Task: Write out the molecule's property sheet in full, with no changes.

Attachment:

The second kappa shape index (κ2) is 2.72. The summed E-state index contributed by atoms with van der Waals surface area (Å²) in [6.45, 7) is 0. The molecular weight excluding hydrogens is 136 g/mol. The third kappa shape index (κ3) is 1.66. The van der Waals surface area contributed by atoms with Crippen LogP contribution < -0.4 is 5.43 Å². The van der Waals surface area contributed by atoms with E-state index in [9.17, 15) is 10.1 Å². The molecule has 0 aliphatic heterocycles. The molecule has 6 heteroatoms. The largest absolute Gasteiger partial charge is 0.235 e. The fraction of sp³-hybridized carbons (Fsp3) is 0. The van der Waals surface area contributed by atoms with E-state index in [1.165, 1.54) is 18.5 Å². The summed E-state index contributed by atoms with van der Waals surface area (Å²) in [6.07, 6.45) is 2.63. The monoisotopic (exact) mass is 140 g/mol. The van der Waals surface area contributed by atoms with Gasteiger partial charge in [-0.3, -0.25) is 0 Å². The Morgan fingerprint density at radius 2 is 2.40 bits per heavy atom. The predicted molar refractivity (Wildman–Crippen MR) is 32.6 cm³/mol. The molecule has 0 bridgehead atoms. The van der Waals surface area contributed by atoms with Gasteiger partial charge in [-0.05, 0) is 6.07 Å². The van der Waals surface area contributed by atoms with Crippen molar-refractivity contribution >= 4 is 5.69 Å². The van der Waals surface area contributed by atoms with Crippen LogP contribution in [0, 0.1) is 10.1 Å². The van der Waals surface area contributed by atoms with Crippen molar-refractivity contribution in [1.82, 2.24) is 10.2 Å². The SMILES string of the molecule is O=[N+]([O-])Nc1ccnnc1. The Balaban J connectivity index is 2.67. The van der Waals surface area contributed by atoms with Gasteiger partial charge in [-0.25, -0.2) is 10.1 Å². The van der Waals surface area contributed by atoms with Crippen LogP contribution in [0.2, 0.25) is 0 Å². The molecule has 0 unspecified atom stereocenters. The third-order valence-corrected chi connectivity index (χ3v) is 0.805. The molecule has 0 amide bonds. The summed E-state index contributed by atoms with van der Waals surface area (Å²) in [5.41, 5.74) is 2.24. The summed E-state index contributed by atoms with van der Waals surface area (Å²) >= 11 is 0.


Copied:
The second kappa shape index (κ2) is 2.72. The summed E-state index contributed by atoms with van der Waals surface area (Å²) in [6.45, 7) is 0. The molecular weight excluding hydrogens is 136 g/mol. The third kappa shape index (κ3) is 1.66. The van der Waals surface area contributed by atoms with Crippen LogP contribution < -0.4 is 5.43 Å². The van der Waals surface area contributed by atoms with E-state index in [9.17, 15) is 10.1 Å². The molecule has 0 aliphatic heterocycles. The molecule has 6 heteroatoms. The largest absolute Gasteiger partial charge is 0.235 e. The fraction of sp³-hybridized carbons (Fsp3) is 0. The van der Waals surface area contributed by atoms with E-state index in [1.165, 1.54) is 18.5 Å². The summed E-state index contributed by atoms with van der Waals surface area (Å²) in [6.07, 6.45) is 2.63. The monoisotopic (exact) mass is 140 g/mol. The van der Waals surface area contributed by atoms with Gasteiger partial charge in [-0.3, -0.25) is 0 Å². The Morgan fingerprint density at radius 2 is 2.40 bits per heavy atom. The predicted molar refractivity (Wildman–Crippen MR) is 32.6 cm³/mol. The molecule has 0 bridgehead atoms. The van der Waals surface area contributed by atoms with Gasteiger partial charge in [-0.05, 0) is 6.07 Å². The van der Waals surface area contributed by atoms with Crippen molar-refractivity contribution >= 4 is 5.69 Å². The van der Waals surface area contributed by atoms with Crippen LogP contribution in [0, 0.1) is 10.1 Å². The van der Waals surface area contributed by atoms with Crippen molar-refractivity contribution in [1.82, 2.24) is 10.2 Å². The SMILES string of the molecule is O=[N+]([O-])Nc1ccnnc1. The Balaban J connectivity index is 2.67. The van der Waals surface area contributed by atoms with Gasteiger partial charge in [-0.25, -0.2) is 10.1 Å². The van der Waals surface area contributed by atoms with Crippen LogP contribution in [0.2, 0.25) is 0 Å². The molecule has 0 unspecified atom stereocenters. The third-order valence-corrected chi connectivity index (χ3v) is 0.805. The molecule has 0 amide bonds. The summed E-state index contributed by atoms with van der Waals surface area (Å²) in [5.41, 5.74) is 2.24. The summed E-state index contributed by atoms with van der Waals surface area (Å²) >= 11 is 0.